We all know about the gap between cybersecurity professionals and the industry need for them. Many IT and non-IT journals and blogs alike talk about this growing gap. In this article, we will try to understand why this gap exists and what obstacles people face in becoming a cybersecurity professional.
There are so many misconceptions about the cybersecurity profession which act as roadblocks to many aspiring cybersecurity students.
Myths About the Cybersecurity Profession
1. One Must be a Computer Genius to Enter the Industry
It is a common assumption that you need to have a specialized computer degree to get into cybersecurity. This was true until roughly decade ago when security was solely in the domain of technology. Today, the profession of cybersecurity is scattered over various job roles of which many are technical and many others are analytical and business-focused.
Job roles in the industry, such as penetration testing and security architecture, require certain levels of technological proficiency. Other job titles like cybersecurity analyst or network defense, demand the knowledge of various computer networking concepts. A cybersecurity auditor or manager are among the job roles that don’t require pure technological skills. In practice, the profession of information security doesn’t demand technological knowledge, but at large, it requires that you possess analytical, business, and managerial skills. Further, those without technical skills at the beginning of their training can learn these skills alongside the security-focused skills they need to succeed in the industry.
2. The Cybersecurity Career Path has Limitations
When we say cybersecurity, people think “IT.” While cybersecurity jobs can be technical, as we covered above, cybersecurity jobs are so much more than that! As a security professional, you are often required to dig deep into your knowledge and improvise in creative ways to overcome problems.
The job demands that you interact with other team members, management, and learn the business that you are supporting. In order to succeed, security must be an intrinsic part of a company’s business strategy, which means that security professionals are often at the forefront of a company’s growth and innovation. Security requires leadership skills in order to influence a culture, create buy-in with stakeholders, and impact business strategy.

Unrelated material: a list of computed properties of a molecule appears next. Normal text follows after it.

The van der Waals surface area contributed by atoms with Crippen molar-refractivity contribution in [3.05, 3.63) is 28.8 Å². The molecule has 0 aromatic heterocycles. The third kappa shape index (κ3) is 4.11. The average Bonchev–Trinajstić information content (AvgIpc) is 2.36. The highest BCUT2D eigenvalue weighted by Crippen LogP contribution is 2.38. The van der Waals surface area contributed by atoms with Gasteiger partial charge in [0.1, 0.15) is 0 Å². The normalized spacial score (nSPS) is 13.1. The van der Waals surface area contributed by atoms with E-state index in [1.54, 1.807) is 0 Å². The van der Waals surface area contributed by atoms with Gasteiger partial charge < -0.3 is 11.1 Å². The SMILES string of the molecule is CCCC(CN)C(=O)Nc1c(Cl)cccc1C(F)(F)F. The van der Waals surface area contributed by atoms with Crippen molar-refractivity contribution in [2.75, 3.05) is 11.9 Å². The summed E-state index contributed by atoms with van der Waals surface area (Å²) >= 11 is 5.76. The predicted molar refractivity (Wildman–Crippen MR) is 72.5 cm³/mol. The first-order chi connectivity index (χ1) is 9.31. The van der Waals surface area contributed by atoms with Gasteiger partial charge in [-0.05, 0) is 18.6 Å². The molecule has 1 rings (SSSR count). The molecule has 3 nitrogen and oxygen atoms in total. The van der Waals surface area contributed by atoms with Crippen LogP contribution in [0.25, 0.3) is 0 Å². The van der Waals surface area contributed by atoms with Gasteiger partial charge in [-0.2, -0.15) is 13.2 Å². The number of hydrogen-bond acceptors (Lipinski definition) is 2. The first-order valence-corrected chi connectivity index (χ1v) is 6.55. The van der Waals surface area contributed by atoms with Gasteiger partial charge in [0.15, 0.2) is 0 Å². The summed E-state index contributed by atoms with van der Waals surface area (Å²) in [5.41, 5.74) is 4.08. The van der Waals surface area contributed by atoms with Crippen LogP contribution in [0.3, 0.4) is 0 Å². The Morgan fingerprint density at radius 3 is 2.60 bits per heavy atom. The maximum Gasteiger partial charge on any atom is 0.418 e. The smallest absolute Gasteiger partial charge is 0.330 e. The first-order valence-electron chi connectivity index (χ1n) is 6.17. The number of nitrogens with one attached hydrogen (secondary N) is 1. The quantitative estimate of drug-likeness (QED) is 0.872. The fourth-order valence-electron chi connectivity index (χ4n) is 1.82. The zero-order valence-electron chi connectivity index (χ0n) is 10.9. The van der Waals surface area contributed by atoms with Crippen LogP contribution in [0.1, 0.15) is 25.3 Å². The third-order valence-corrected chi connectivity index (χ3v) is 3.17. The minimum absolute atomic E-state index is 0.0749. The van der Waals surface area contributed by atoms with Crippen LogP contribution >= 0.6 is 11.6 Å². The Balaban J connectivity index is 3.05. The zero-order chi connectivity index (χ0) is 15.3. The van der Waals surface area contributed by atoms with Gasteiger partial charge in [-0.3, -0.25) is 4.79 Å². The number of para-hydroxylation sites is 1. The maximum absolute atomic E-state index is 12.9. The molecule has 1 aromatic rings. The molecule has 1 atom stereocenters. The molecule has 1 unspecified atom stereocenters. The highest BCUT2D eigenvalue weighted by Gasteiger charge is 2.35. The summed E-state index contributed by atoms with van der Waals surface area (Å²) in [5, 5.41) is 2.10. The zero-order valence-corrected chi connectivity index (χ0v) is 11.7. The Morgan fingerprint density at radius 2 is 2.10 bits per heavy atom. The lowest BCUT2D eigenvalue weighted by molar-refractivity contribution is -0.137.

3. Learning from Scratch
Usually, when someone is offered a career shift, it is normal for them to hesitate before jumping at the opportunity out of fear that their existing skills will become irrelevant. This is one of the popular myths related to cybersecurity and the fact is that this is not true.
The field of cybersecurity, though dynamic, is vast, which can help you find a career that matches your skills. As an IT expert with good communication, or a strong leader with knowledge of business processes, you can bring your skills and implement them at various levels of cybersecurity.
4. Money is the Main Benefit in this Line of Work
Many technology jobs are well-paid, most beyond basic industry standards. Large paychecks have inspired many to step into the IT sector, even though their real interest lies in cybersecurity. Thankfully, this trend seems to be taking a steep turn.
In a survey conducted on “teen views on tech careers,” it was observed that young minds want careers that allow them to help other people while providing for themselves. The research has identified that teens are now concentrated on skill-oriented jobs and not just money-oriented.
If you are looking for a job that can buy you recognition and give you a sense of importance in the community along with exciting perks, then cybersecurity would be a great option.
Your Next Step
Your education, experience, and your location are not constraints to exploring a career in cybersecurity. For rewarding career prospects, you can attain a Bachelors or Masters degree with EC-Council University.
ECCU offers Bachelor and Master cybersecurity degree programs, as well as, Graduate Certificate Programs. Our training is a blend of conceptual learning, industry knowledge, and real-time practicals. We provide access to the iLabs to provide effective learning with real-time industry exposure. For more information visit: